Last weekend, I had the pleasure of spending time at the Preservation Institute Nantucket, a well-respected and established summer field-school program of the University of Florida. The weather wasn’t much to write home about, unless you're one of those people who enjoys cold wind and rain, but the historic architecture was interesting, if you like grey weathered wood shingles and white trim as far as the eye can see.
My wife, Laura, and I had the opportunity to put on a traditional timber-framing demonstration for the Nantucket Preservation Trust, on the grounds of the Athenaeum, which was open to the public. We had more than 40 people brave the elements to learn a little bit about the ancient trade that built most of the historic buildings on the island. I also gave a lecture on the role of trades in preservation work followed by a tour of two historic timber-frame roof systems on two 19th-century churches, where I introduced the students to my method of looking at historic buildings through the eyes of the tradesperson who built them. I helped them understand how looking at buildings from a virtual time machine can help you better understand how and why they were built as they were and what has happened to them between then and now.
In the evening we had some time to chat with Marty Hylton, the program’s current director and a good friend, and the conversation led to trades education. Surprised? Marty was instrumental in PTN’s introduction to summer field schools, and it was his idea to bring tradespeople and trades students together with academic students to create a new education dynamic. Marty agrees that trades educations programs would benefit greatly if it were possible for master tradespeople to actually hold teaching certificates, making it possible for students to receive college credits for taking courses taught by them. It would also be very beneficial if colleges and universities had access to tradespeople with teaching certificates who could act as visiting professors.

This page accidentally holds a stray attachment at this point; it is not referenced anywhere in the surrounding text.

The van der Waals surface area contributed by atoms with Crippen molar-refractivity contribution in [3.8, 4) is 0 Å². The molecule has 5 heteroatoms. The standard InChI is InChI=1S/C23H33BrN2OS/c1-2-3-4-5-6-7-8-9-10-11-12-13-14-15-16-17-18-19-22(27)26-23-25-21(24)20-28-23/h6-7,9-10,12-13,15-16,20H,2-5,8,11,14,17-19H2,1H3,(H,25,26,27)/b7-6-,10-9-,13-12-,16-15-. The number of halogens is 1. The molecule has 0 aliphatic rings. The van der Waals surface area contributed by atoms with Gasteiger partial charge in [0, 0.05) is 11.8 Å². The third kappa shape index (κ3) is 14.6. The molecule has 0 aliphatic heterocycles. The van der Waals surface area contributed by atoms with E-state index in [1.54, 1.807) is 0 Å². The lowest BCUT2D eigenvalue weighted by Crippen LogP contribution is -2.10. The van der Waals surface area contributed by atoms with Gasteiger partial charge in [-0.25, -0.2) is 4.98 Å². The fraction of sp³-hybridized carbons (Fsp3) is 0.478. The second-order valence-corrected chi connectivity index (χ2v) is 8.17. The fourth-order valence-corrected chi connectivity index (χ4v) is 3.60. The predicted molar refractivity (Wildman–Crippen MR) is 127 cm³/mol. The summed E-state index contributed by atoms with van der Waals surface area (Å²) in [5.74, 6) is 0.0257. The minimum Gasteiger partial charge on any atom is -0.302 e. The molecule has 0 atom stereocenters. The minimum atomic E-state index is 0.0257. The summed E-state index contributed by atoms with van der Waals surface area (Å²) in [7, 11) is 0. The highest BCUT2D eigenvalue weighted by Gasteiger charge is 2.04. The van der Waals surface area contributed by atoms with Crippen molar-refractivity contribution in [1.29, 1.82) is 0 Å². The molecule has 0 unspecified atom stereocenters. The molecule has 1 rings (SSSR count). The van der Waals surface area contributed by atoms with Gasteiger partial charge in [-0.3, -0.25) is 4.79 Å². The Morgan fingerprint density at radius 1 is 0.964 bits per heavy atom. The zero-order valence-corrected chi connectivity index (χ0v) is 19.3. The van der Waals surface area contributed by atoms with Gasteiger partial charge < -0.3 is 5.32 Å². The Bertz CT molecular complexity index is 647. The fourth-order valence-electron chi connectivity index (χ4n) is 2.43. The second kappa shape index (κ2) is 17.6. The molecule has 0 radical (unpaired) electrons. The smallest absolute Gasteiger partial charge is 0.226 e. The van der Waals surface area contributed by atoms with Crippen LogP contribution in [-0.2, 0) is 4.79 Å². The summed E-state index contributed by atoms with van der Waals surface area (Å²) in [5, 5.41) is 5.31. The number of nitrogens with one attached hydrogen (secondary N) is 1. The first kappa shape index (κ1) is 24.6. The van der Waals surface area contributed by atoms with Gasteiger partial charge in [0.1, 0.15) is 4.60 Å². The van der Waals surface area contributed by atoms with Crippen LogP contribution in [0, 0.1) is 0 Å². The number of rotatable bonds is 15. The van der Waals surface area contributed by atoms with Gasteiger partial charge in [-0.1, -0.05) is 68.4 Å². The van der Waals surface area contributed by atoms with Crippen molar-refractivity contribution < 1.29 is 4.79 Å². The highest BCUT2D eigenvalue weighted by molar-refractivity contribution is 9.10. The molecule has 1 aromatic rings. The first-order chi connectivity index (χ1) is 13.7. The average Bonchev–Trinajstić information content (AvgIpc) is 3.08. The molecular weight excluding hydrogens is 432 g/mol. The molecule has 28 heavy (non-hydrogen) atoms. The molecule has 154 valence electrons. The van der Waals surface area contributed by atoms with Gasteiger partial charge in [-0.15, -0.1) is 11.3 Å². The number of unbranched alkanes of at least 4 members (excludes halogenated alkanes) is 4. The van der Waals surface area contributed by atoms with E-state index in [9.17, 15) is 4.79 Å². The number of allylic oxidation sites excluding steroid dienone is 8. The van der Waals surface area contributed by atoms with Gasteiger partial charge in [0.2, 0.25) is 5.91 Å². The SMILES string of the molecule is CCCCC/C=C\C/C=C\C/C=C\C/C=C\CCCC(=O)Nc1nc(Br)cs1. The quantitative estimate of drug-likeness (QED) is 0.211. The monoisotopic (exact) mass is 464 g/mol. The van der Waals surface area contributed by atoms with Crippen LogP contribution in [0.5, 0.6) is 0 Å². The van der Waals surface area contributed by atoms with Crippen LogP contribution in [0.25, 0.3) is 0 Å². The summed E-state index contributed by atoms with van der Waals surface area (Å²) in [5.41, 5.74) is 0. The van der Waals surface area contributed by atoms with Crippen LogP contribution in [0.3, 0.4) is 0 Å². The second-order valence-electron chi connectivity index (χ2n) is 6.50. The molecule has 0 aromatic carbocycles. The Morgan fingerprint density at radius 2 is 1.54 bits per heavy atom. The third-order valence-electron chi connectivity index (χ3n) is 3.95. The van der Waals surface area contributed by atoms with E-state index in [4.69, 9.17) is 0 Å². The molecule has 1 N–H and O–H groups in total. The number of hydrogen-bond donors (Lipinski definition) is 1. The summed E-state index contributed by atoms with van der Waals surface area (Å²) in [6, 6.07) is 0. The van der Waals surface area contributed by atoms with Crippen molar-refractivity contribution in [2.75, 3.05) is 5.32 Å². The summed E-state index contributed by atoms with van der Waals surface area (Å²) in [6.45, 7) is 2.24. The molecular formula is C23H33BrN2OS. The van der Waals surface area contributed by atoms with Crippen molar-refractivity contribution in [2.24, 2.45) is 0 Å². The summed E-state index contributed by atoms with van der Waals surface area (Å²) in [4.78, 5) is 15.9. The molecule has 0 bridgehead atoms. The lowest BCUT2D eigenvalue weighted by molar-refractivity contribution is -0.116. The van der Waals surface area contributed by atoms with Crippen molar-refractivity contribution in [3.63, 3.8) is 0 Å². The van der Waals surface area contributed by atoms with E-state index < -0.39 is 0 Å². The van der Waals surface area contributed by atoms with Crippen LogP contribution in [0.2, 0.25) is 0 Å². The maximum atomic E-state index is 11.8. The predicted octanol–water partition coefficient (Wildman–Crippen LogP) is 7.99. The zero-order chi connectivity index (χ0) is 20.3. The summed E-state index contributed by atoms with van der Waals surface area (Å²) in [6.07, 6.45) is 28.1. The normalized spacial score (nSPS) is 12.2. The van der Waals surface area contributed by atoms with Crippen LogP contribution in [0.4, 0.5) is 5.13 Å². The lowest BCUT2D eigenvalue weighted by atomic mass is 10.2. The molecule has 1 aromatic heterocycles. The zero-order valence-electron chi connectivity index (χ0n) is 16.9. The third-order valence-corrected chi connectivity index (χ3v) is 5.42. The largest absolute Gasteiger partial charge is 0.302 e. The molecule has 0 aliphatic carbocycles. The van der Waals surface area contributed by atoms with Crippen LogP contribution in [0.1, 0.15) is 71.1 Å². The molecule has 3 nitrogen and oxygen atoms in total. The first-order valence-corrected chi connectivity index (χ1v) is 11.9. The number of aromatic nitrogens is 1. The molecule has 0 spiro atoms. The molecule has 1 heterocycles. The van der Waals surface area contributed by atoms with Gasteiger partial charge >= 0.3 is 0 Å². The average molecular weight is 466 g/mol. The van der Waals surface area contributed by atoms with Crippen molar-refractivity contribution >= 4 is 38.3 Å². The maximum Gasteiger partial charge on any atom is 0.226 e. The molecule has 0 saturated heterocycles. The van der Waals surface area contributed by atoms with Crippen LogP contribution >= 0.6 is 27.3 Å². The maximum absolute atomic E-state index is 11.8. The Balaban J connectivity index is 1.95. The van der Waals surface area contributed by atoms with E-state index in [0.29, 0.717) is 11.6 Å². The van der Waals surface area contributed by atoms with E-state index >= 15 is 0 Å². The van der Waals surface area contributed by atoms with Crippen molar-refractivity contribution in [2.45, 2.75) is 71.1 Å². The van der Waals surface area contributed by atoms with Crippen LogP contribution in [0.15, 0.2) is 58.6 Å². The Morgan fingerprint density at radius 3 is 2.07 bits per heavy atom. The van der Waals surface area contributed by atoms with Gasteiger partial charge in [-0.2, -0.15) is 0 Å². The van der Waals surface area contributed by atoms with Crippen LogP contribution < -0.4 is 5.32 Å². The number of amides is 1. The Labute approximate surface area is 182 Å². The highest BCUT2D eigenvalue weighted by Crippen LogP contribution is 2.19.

The fact that someone has reached master craftsmen status means little or nothing in the academic world.
Tenure in the academic world is gleaned principally through a rigorous process of obtaining the right degrees, actively teaching in a classroom setting, research and publication of that research, research being the principal factor looked at by the provost in evaluating an individual’s qualifications. This has created an environment where publication channels are readily available for academics to present their research and theses, but avenues for publication of the work of the trades are generally not financially supported or readily available.
The heart of the problem seems to rest in the fact that success in the educational world is reached through academic activities that are based on teach-what-you-can-test programs, while success in the world of the trades is reached through experiential activity, which is gauged by cultural or social approval and appreciation. What is common in both worlds is the fact that mastering any field requires acquiring the skills to teach others what you have learned. If this alone were what qualified someone to be certified as an educator, the resource would be both larger and truly interdisciplinary, but as my friend Marty might say, “Don’t hold your breath. Higher education is private enterprise.”